What can the school do here, I want to know from him. Sam thinks all teachers and school management need to engage with parents. They need to point out to them what they are doing wrong. Explain to them what they should do differently.
“And does that work?” I ask. Sam answers: “The parents know they can’t give their children a great life. With toys and what we might imagine. But being good parents doesn’t necessarily require an income. But you don’t have to yell at them or ask them to do things that are dangerous for them. Like harvesting cashew nuts, for example, which has already caused two of our children to have accidents and broken bones, which we then had to treat at our expense. So yes and no.”
I ask Sam if he thinks there is a way out of poverty in rural Cambodia. He says that would be problematic because poverty is systemic. Which is related to how the country is structured. Everyone would know that there is only a way out of poverty with education. But education is dictated by politics. He goes on to say that there are governmental efforts to reform the education system. But it would be too expensive and take too long. Practically 100% of the money that flows into education goes into the salaries of the teaching staff. There would simply be no money for the reforms.
But it wouldn’t be any better in the families either. If there is any money, it goes for material things. A mobile phone, make-up, alcohol. No one would use its earnings to take computer lessons or learn a language.
To break this cycle, it takes a political commitment. A real effort to want to change something and not just talk about it. But Sam doesn’t see that yet. On a small scale, it would take our school to at least convince parents of the importance of education. With success. For example, the attendance rate at our school is 97.3%, while public schools usually barely reach a rate of 40% here.
Next, I confront Sam with another concern that is often voiced in Switzerland about the sustainability of our school: What sense does it make to run a lavishly managed school if the children would move to the cities or even abroad after graduation?
For Sam, this is not an issue. He assumes that even the most successful students will have a lasting connection to the region. Otherwise, he personally doesn’t really care whether they live here or elsewhere. His goal is to give the children the tools to lift themselves out of poverty. His idea: They have a job. They have a family. They don’t cause any expenses for the state. And that is exactly what he and his colleagues give everything for every day. Our school may not yet be old enough to be able to prove the correctness of this thesis, but there are other examples. For example, the Australian-Cambodian NGO “Cambodian Children’s Fund”, founded in 2004, whose first year students have already graduated from university.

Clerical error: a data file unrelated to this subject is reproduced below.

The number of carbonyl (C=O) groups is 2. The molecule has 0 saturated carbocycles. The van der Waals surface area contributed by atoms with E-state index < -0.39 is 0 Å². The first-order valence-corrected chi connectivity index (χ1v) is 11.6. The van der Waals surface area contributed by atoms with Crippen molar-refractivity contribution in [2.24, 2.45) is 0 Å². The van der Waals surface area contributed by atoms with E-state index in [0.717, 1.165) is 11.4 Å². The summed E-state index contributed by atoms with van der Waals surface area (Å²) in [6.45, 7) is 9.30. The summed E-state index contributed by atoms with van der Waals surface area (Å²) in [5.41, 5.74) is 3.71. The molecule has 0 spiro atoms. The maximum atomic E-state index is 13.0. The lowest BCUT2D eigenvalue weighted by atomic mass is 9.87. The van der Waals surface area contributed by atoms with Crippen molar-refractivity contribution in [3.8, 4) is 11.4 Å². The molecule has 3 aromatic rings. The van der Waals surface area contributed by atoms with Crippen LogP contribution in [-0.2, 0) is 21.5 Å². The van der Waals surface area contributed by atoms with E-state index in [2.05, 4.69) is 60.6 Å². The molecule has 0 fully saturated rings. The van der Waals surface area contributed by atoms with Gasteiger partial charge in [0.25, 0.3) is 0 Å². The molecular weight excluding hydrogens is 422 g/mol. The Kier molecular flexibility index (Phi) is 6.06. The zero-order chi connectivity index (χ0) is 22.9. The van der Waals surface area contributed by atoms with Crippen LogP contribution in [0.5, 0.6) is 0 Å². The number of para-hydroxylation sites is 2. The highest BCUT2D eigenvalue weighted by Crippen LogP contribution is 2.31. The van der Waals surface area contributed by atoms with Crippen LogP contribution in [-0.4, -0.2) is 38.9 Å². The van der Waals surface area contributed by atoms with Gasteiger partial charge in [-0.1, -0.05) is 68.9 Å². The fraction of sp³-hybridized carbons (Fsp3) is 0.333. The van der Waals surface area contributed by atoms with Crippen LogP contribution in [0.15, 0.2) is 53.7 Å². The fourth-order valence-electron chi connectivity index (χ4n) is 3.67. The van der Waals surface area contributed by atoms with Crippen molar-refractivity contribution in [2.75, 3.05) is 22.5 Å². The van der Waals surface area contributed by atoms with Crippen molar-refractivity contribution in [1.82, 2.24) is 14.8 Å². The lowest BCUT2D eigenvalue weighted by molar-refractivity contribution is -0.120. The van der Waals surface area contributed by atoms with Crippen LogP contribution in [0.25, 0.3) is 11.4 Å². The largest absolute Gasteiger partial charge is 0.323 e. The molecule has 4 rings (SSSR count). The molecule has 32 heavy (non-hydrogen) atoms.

The last thing I want to know from Sam is whether it happens that children leave our school prematurely. He nods. Yes, that happens. Even if it is rare. The reason is always the same: The parents find a job in Thailand or in Phnom Penh and there are no other relatives living in the area who could take care of the children. The latter, however, is quite often the case. For example, the children are with the grandparents and the parents only see them at weekends or on big holidays when they come home.
It is important to know in this context: People in Cambodia are very fixated on their families. No matter how poor a family may be and how bad the living conditions are: They always want to live together in the extended family. For Sam, this is one of the after-effects of the Khmer Rouge regime. At the time, the Khmer Rouge deliberately separated families, for example by deporting spouses to different regions of the country. The fear that this could happen again is still omnipresent.
What a terrible idea. But all the more reason to keep our fingers crossed for our children and teachers that life off campus will one day be at least close to what they experience here. They all deserve it.